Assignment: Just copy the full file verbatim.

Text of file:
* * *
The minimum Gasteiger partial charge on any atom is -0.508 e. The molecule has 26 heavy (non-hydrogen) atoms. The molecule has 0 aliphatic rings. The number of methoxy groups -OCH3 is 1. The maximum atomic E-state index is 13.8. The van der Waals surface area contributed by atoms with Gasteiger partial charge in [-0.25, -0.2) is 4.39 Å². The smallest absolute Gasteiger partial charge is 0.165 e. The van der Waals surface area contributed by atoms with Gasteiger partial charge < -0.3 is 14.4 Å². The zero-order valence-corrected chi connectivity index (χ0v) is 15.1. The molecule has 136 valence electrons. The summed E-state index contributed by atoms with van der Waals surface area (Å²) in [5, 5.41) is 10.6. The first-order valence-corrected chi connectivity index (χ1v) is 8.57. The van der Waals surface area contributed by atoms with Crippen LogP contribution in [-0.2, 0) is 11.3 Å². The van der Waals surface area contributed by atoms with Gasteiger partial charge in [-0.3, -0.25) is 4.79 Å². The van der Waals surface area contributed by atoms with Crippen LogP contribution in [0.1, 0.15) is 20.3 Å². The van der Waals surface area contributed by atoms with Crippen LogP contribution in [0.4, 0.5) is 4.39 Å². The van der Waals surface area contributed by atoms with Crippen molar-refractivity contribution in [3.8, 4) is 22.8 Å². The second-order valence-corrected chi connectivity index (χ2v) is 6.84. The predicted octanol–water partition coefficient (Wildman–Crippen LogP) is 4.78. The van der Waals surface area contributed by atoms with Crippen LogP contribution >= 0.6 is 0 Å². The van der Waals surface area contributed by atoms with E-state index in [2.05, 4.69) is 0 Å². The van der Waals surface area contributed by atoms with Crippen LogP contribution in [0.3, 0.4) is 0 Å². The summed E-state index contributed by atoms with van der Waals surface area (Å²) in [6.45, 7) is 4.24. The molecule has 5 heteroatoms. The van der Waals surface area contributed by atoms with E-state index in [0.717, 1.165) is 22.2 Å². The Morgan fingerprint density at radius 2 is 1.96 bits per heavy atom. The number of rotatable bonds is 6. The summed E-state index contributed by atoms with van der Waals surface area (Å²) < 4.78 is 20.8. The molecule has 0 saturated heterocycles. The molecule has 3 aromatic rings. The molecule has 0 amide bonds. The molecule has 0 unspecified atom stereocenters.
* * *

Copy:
The minimum Gasteiger partial charge on any atom is -0.508 e. The molecule has 26 heavy (non-hydrogen) atoms. The molecule has 0 aliphatic rings. The number of methoxy groups -OCH3 is 1. The maximum atomic E-state index is 13.8. The van der Waals surface area contributed by atoms with Gasteiger partial charge in [-0.25, -0.2) is 4.39 Å². The smallest absolute Gasteiger partial charge is 0.165 e. The van der Waals surface area contributed by atoms with Gasteiger partial charge < -0.3 is 14.4 Å². The zero-order valence-corrected chi connectivity index (χ0v) is 15.1. The molecule has 136 valence electrons. The summed E-state index contributed by atoms with van der Waals surface area (Å²) in [5, 5.41) is 10.6. The first-order valence-corrected chi connectivity index (χ1v) is 8.57. The van der Waals surface area contributed by atoms with Crippen LogP contribution in [-0.2, 0) is 11.3 Å². The van der Waals surface area contributed by atoms with Gasteiger partial charge in [-0.3, -0.25) is 4.79 Å². The van der Waals surface area contributed by atoms with Crippen LogP contribution in [0.1, 0.15) is 20.3 Å². The van der Waals surface area contributed by atoms with Crippen LogP contribution in [0.4, 0.5) is 4.39 Å². The van der Waals surface area contributed by atoms with Crippen molar-refractivity contribution in [3.8, 4) is 22.8 Å². The second-order valence-corrected chi connectivity index (χ2v) is 6.84. The predicted octanol–water partition coefficient (Wildman–Crippen LogP) is 4.78. The van der Waals surface area contributed by atoms with Crippen LogP contribution >= 0.6 is 0 Å². The van der Waals surface area contributed by atoms with E-state index in [2.05, 4.69) is 0 Å². The van der Waals surface area contributed by atoms with Crippen LogP contribution in [0.3, 0.4) is 0 Å². The summed E-state index contributed by atoms with van der Waals surface area (Å²) in [6.45, 7) is 4.24. The molecule has 5 heteroatoms. The van der Waals surface area contributed by atoms with E-state index in [0.717, 1.165) is 22.2 Å². The Morgan fingerprint density at radius 2 is 1.96 bits per heavy atom. The number of rotatable bonds is 6. The summed E-state index contributed by atoms with van der Waals surface area (Å²) < 4.78 is 20.8. The molecule has 0 saturated heterocycles. The molecule has 3 aromatic rings. The molecule has 0 amide bonds. The molecule has 0 unspecified atom stereocenters.